I generally make this cake in the fall, when pears are going to be at a low. When they’re on sale, I usually pick up enough that are close to ripe for the current week, along with a few that are harder, so they’ll be ready for the following week. You’ve gotta watch pears closely; handle them very gently as any bruises that happen when they’re hard will show up when they’re ripe. When they’re ready you won’t have long to use them, so keep a close eye them. More than once I’ve lost pears by not catching that they were ripe in time which is a shame; they’re never cheap and so good. I haven’t tried this recipe with canned pears, but I’m thinking it will work. If you do, let me know. 🙂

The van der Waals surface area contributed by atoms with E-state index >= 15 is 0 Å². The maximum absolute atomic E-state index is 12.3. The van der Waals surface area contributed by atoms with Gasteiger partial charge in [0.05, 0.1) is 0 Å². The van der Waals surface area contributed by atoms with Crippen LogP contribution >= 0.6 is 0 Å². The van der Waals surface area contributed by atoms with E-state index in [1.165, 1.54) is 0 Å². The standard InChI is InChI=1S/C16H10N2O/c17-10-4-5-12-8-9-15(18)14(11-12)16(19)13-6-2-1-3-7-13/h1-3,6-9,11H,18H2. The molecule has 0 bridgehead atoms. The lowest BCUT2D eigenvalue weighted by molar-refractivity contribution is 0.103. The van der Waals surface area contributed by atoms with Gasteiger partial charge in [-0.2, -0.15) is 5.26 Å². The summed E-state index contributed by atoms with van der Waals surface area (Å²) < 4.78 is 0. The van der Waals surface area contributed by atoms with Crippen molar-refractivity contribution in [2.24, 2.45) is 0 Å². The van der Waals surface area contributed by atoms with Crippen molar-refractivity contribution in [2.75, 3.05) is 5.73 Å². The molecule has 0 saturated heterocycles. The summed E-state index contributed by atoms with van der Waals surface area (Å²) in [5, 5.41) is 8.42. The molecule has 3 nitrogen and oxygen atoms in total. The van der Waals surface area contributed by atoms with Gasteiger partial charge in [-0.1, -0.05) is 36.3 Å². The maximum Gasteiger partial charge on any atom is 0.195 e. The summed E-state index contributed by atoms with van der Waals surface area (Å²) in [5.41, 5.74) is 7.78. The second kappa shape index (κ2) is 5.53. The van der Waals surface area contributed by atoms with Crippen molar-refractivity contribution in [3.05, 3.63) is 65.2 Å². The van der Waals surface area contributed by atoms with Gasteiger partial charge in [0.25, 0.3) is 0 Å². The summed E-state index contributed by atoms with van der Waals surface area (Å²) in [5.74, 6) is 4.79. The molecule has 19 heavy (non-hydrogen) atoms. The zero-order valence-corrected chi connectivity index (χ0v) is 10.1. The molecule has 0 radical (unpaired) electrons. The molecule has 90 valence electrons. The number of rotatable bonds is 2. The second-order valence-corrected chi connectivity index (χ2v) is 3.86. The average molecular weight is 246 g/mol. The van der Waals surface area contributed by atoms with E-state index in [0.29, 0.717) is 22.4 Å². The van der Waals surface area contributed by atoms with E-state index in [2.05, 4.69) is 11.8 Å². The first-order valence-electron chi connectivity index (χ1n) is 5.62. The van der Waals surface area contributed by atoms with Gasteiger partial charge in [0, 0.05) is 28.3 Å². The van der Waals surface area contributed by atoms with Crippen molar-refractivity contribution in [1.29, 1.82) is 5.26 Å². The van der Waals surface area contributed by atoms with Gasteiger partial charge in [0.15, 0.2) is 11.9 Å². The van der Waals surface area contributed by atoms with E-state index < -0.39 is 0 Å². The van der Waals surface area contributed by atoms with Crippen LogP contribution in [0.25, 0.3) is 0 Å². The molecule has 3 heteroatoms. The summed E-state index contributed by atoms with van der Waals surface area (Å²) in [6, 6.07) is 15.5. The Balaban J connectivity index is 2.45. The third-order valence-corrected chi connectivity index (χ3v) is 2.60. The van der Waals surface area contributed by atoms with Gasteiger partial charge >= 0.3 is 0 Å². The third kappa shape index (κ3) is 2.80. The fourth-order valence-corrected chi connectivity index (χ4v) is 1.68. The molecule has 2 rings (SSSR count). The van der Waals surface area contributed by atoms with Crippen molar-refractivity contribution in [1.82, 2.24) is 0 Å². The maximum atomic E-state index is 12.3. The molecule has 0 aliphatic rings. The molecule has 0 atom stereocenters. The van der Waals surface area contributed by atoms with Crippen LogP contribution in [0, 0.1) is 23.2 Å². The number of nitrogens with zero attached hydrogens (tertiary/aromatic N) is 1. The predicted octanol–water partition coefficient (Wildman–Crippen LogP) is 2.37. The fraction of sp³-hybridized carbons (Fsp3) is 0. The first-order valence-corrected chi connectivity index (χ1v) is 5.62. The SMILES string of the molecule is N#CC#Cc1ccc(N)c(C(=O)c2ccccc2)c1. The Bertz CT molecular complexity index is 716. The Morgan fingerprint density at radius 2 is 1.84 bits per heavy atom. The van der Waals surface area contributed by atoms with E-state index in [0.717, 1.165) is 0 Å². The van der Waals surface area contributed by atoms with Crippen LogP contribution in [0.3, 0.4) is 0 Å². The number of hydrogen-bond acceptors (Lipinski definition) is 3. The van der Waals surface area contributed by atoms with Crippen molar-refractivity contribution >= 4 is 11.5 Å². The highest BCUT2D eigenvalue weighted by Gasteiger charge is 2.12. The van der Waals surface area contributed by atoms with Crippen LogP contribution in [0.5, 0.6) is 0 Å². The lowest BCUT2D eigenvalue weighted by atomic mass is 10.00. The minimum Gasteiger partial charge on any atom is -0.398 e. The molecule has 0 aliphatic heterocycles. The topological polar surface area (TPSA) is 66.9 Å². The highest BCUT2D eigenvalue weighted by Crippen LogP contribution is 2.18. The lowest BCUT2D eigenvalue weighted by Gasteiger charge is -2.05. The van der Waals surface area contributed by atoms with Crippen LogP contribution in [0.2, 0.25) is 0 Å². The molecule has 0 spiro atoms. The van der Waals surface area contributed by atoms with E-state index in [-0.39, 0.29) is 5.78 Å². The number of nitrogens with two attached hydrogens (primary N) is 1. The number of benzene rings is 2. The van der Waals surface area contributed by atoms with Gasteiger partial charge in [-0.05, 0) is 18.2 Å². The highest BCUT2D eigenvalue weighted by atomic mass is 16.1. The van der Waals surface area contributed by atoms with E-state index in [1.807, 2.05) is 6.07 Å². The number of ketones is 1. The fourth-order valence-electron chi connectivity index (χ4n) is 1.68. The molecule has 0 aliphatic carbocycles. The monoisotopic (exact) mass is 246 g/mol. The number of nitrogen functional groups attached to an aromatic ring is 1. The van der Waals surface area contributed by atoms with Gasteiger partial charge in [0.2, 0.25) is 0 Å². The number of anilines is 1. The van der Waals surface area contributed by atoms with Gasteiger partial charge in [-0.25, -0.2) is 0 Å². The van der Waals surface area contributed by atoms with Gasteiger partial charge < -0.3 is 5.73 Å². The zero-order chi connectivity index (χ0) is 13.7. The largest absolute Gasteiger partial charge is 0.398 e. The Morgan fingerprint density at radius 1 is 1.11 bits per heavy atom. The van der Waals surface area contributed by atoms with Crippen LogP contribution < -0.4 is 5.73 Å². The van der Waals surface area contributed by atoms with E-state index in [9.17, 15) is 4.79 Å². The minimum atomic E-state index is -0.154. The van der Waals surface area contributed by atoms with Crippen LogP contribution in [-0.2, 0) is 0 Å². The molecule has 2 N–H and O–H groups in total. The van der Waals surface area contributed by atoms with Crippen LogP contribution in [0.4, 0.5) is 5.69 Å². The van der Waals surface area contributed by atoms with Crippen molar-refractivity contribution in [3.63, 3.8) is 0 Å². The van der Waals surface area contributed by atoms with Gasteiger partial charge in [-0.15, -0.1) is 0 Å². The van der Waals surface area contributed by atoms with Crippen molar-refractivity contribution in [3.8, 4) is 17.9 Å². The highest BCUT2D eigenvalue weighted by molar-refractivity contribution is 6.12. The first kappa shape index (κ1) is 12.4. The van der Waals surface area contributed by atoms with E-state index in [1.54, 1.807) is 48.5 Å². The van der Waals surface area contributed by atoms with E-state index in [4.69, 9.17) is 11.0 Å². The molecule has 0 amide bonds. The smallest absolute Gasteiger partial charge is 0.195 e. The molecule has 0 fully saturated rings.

Quick Old-Fashioned Pear Cake

Quick Old-Fashioned Pear Cake



Quick Old-Fashioned Pear Cake

A quick and simple not too sweet cake, perfect for a snack or to end a meal.

  • Author: Inspired by An Italian in the Kitchen
  • Total Time: 45 minutes
  • Yield: 6 to 8 slices 1x
  • Category: Desserts
  • Cuisine: Italian


  • 1 1/2 cups flour, stir to lighten, then measure, (plus additional, below)
  • 3 tablespoons cornstarch
  • 2 teaspoons baking powder
  • 1/4 teaspoon baking soda
  • 3/4 cup sugar (plus additional, below)
  • 3 extra large eggs
  • 5 tablespoons butter, room temperature
  • 1 teaspoon pear brandy, vanilla or almond extract
  • 1/2 cup sour cream, room temperature
  • 4 pears, peeled, two in chunks, 2 in 3/8″ slices (make sure pears are fully ripe)
  • 2 tablespoons flour (for pear chunks)
  • 2 tablespoons sugar (sprinkle on top)



Preheat oven to 350 degrees F. Grease and flour a 9″ spring form pan.

In a medium bowl, sift together dry ingredients: flour, cornstarch, baking powder and baking soda. Set aside.